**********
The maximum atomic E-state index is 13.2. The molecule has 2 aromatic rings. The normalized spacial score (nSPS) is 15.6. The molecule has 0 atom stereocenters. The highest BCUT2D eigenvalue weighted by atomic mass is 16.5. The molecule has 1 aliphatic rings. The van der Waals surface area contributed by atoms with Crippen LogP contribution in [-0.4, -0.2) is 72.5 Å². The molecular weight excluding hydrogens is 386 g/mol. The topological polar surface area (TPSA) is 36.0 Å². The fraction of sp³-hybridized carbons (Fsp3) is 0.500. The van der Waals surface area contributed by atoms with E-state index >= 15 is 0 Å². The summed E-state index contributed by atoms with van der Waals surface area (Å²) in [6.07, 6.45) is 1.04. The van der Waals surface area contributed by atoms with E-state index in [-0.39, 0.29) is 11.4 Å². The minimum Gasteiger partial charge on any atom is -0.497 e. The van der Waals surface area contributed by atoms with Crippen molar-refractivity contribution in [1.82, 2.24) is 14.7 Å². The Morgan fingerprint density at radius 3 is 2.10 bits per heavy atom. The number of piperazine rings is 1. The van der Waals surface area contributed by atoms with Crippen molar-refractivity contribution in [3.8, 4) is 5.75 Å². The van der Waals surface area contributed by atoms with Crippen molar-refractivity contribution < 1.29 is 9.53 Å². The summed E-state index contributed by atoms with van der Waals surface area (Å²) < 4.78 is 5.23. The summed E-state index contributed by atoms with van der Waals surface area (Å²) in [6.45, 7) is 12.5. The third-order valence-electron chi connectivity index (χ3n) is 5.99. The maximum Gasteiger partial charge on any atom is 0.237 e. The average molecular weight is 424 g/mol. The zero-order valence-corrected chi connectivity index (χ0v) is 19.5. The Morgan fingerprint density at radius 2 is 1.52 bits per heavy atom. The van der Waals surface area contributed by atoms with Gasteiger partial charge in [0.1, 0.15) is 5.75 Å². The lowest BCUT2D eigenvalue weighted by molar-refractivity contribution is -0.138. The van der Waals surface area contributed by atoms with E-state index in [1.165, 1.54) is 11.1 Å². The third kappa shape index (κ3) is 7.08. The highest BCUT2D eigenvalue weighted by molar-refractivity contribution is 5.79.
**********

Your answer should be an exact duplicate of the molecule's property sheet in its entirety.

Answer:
The maximum atomic E-state index is 13.2. The molecule has 2 aromatic rings. The normalized spacial score (nSPS) is 15.6. The molecule has 0 atom stereocenters. The highest BCUT2D eigenvalue weighted by atomic mass is 16.5. The molecule has 1 aliphatic rings. The van der Waals surface area contributed by atoms with Crippen LogP contribution in [-0.4, -0.2) is 72.5 Å². The molecular weight excluding hydrogens is 386 g/mol. The topological polar surface area (TPSA) is 36.0 Å². The fraction of sp³-hybridized carbons (Fsp3) is 0.500. The van der Waals surface area contributed by atoms with E-state index >= 15 is 0 Å². The summed E-state index contributed by atoms with van der Waals surface area (Å²) in [6.07, 6.45) is 1.04. The van der Waals surface area contributed by atoms with E-state index in [-0.39, 0.29) is 11.4 Å². The minimum Gasteiger partial charge on any atom is -0.497 e. The van der Waals surface area contributed by atoms with Crippen molar-refractivity contribution in [1.82, 2.24) is 14.7 Å². The Morgan fingerprint density at radius 3 is 2.10 bits per heavy atom. The number of piperazine rings is 1. The van der Waals surface area contributed by atoms with Crippen molar-refractivity contribution in [3.8, 4) is 5.75 Å². The van der Waals surface area contributed by atoms with Crippen molar-refractivity contribution < 1.29 is 9.53 Å². The summed E-state index contributed by atoms with van der Waals surface area (Å²) < 4.78 is 5.23. The summed E-state index contributed by atoms with van der Waals surface area (Å²) in [6.45, 7) is 12.5. The third-order valence-electron chi connectivity index (χ3n) is 5.99. The maximum Gasteiger partial charge on any atom is 0.237 e. The average molecular weight is 424 g/mol. The zero-order valence-corrected chi connectivity index (χ0v) is 19.5. The Morgan fingerprint density at radius 2 is 1.52 bits per heavy atom. The van der Waals surface area contributed by atoms with Gasteiger partial charge in [0.1, 0.15) is 5.75 Å². The lowest BCUT2D eigenvalue weighted by molar-refractivity contribution is -0.138. The van der Waals surface area contributed by atoms with E-state index in [1.165, 1.54) is 11.1 Å². The third kappa shape index (κ3) is 7.08. The highest BCUT2D eigenvalue weighted by molar-refractivity contribution is 5.79.